YouTube has blocked a video critical of a mayoral candidate in Campo Grande, Brazil. Braziilan law limits personal criticism of candidates during an election. The company blocked the video after a Brazilian judge ordered the arrest of the top executive in Brazil of Google, YouTube’s parent company.
Next time you complain about being stuck in traffic, spare a thought for the drivers in Brazil’s biggest city, which has some of the worst congestion problems in the world.
Friday evenings are a commuter’s worst nightmare in Sao Paulo.
That’s when all the tailbacks in and out of the city extend for a total of 180km (112 miles), on average, according to local traffic engineers, and as long as 295km (183 miles) on a really bad day.
Red brake lights stretch as far back as the eye can see, blinking repeatedly as drivers endure an exasperating stop-and-go journey, which can continue for hours.
“It’s like a sea. A sea of cars,” says Fabiana Crespo, as she slowly navigates the congested streets with her 10-month-old baby Rodrigo.
“For a long time I lived with my family in the south of Sao Paulo and worked on the other side of town.
“So when I got married, I decided to move to the north of the city to be close to the office, because commuting can make your life hell,” she says.
“But after my first son was born I decided to go back to running the family business which is in my old neighbourhood. So I am back to the ordeal crossing the whole city to go to work.”
For Crespo it’s a journey that can take more than two hours of her day – each way.
Traffic jams cause problems all over the world, and not just for drivers, but in Sao Paulo they have become more than a nuisance.
Heavy traffic is an integral part of life and culture in this vast city of more than 11m people.
“We have become slaves of traffic and we have to plan our lives around it,” says Crespo.
Batman is running for office in the Brazilian city of Uberlândia. Not one but two James Bonds are seeking city council seats, in Ponta Grossa and Birigui. Elsewhere in Brazil, voters are being urged to cast ballots for candidates with names like Daniel the Cuckold and Elvis Didn’t Die.
Brazil has nurtured one of the world’s most vibrant democracies since its military dictatorship ended in 1985. As campaigning for municipal elections in October intensifies, this vitality is evident on the ballots, which reflect Brazil’s remarkably loose restrictions on what candidates can call themselves.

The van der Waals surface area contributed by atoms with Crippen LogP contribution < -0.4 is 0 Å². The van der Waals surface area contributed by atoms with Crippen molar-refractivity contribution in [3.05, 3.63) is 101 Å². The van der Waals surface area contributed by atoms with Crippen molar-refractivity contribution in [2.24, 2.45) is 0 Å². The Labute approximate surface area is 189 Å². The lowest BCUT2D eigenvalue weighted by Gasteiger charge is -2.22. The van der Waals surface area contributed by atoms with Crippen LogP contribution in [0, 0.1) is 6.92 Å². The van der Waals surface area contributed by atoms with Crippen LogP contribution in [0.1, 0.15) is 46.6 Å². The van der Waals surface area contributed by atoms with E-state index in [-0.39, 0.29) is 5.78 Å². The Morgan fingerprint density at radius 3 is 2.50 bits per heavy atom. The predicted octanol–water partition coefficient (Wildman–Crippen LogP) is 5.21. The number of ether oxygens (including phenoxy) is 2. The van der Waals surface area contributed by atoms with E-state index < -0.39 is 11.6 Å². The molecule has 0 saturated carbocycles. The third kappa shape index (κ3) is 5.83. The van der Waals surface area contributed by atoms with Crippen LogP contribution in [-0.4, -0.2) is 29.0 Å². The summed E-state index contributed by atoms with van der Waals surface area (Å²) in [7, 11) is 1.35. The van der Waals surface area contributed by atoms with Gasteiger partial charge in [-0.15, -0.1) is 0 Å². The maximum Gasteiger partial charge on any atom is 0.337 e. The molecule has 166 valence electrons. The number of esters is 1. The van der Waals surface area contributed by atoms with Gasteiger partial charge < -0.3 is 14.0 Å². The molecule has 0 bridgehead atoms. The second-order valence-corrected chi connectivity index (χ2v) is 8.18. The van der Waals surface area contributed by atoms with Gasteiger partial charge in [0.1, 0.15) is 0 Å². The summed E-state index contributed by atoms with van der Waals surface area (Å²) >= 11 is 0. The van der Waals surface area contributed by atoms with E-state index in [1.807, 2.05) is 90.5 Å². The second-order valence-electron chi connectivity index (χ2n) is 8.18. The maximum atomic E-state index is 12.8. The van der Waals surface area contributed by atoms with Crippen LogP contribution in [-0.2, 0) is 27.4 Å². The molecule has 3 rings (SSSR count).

Ballots are filled with superhero names (five Batmans are running this year), mangled versions of American television characters (like the Macgaiver running in Espírito Santo State, inspired by the “MacGyver“ secret-agent series), and an array of raunchy nicknames.
“It’s a marketing strategy, a political program, because if I said Geraldo Custódio, no one was going to recognize me,” said Geraldo Custódio, 38, a teacher of driver’s education who is running for city council with the name Geraldo Wolverine in Piracicaba, an industrial city in São Paulo State.
Mr. Custódio said he had gotten the nickname of Wolverine, after the Marvel comics character, when he tried out for the reality television show “Big Brother Brazil.” He did not make it on the show, but the sideburns he adopted, along with his big build, made the nickname stick. He now campaigns with long metal talons. One of his ads says, “Vote for the guy who has claws!”
Creatively named candidates with talons might raise eyebrows elsewhere, but this is Brazil, a proudly relaxed country when it comes to the names of its politicians.
Bus driver Luiz Bezerra used to have just one thought on mind as he climbed the crumbling steps to Cantagalo every evening. It was this one thought that drove him on far more than the oppressive humidity or the sweat beading on his forehead: “How will my wife, our two daughters and I survive the night?” Cantagalo, a slum clinging to a slope above the beaches of Rio de Janeiro, could only be considered picturesque if viewed from the safe distance of a tourist helicopter. It is poetic only in its name, which means “the crowing of the rooster.”
On every street corner of this favela, a Brazilian term for “slum,” men stood around dealing drugs and settling their differences with automatic weapons. Gangsters raped young women, mugged the elderly, controlled the neighborhood and stifled any form of public order with their violent excesses.
These days, though, Bezerra has different concerns, ones that can be summed up neatly in two key phrases: “garbage collection” and “zip codes.” Now his life revolves around small daydreams instead of nightmares.
“I’m sure all this isn’t very exciting for you,” says this man with graying hair. He’s sitting in his workroom, where a dollhouse-sized model apartment with a miniature couch and built-in kitchen speaks to his ascent to the middle class. “It’s not that exciting for me either, actually. But, believe me, for the first time in a long time, we ordinary people are taking part in Brazil’s boom and, for the first time, we’re experiencing hope.”
Huge crowds thronged through the city’s main avenues, accompanied by floats blasting out gospel music.
The evangelical groups who organised the march described it as the “largest Christian event in the world”.
Police estimated that the number of people taking part was at least a million, and organisers said the figure was much higher.
The “March for Jesus” has been been held annually since 1993, organised in part as a response to Sao Paulo’s similarly massive Gay Pride event.
Three Brazilians have been charged with murdering three women and eating their flesh as part of a cannibalistic cult in which they sought to purify their souls and control population growth, according to police.